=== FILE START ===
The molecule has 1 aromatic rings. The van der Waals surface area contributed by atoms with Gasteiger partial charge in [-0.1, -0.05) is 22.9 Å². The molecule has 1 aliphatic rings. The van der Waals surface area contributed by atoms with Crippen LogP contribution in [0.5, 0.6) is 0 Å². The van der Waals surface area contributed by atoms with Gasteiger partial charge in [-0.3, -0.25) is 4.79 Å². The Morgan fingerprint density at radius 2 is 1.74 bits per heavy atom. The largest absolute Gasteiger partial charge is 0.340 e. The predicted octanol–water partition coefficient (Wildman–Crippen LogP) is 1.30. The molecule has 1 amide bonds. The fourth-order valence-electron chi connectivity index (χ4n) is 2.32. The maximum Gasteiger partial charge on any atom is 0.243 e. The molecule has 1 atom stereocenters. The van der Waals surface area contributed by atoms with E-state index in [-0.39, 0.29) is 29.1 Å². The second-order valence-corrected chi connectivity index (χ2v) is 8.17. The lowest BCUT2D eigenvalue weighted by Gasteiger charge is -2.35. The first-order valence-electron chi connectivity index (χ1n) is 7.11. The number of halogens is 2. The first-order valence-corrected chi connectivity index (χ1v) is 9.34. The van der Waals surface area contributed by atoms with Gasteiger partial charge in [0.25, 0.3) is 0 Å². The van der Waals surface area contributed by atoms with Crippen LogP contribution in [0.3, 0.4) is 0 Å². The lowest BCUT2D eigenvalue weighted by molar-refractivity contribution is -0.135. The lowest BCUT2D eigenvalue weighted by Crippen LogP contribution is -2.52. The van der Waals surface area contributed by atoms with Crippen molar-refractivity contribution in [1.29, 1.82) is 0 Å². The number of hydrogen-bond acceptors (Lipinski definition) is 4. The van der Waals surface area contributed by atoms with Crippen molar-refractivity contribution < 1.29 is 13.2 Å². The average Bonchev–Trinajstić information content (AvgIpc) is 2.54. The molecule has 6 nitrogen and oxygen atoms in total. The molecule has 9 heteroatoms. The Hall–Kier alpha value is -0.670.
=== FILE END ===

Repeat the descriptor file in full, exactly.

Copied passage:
The molecule has 1 aromatic rings. The van der Waals surface area contributed by atoms with Gasteiger partial charge in [-0.1, -0.05) is 22.9 Å². The molecule has 1 aliphatic rings. The van der Waals surface area contributed by atoms with Crippen LogP contribution in [0.5, 0.6) is 0 Å². The van der Waals surface area contributed by atoms with Gasteiger partial charge in [-0.3, -0.25) is 4.79 Å². The Morgan fingerprint density at radius 2 is 1.74 bits per heavy atom. The largest absolute Gasteiger partial charge is 0.340 e. The predicted octanol–water partition coefficient (Wildman–Crippen LogP) is 1.30. The molecule has 1 amide bonds. The fourth-order valence-electron chi connectivity index (χ4n) is 2.32. The maximum Gasteiger partial charge on any atom is 0.243 e. The molecule has 1 atom stereocenters. The van der Waals surface area contributed by atoms with E-state index in [-0.39, 0.29) is 29.1 Å². The second-order valence-corrected chi connectivity index (χ2v) is 8.17. The lowest BCUT2D eigenvalue weighted by Gasteiger charge is -2.35. The first-order valence-electron chi connectivity index (χ1n) is 7.11. The number of halogens is 2. The first-order valence-corrected chi connectivity index (χ1v) is 9.34. The van der Waals surface area contributed by atoms with Gasteiger partial charge in [0.25, 0.3) is 0 Å². The van der Waals surface area contributed by atoms with Crippen LogP contribution in [0.3, 0.4) is 0 Å². The lowest BCUT2D eigenvalue weighted by molar-refractivity contribution is -0.135. The lowest BCUT2D eigenvalue weighted by Crippen LogP contribution is -2.52. The van der Waals surface area contributed by atoms with Crippen molar-refractivity contribution in [1.29, 1.82) is 0 Å². The number of hydrogen-bond acceptors (Lipinski definition) is 4. The van der Waals surface area contributed by atoms with Crippen molar-refractivity contribution < 1.29 is 13.2 Å². The average Bonchev–Trinajstić information content (AvgIpc) is 2.54. The molecule has 6 nitrogen and oxygen atoms in total. The molecule has 9 heteroatoms. The Hall–Kier alpha value is -0.670.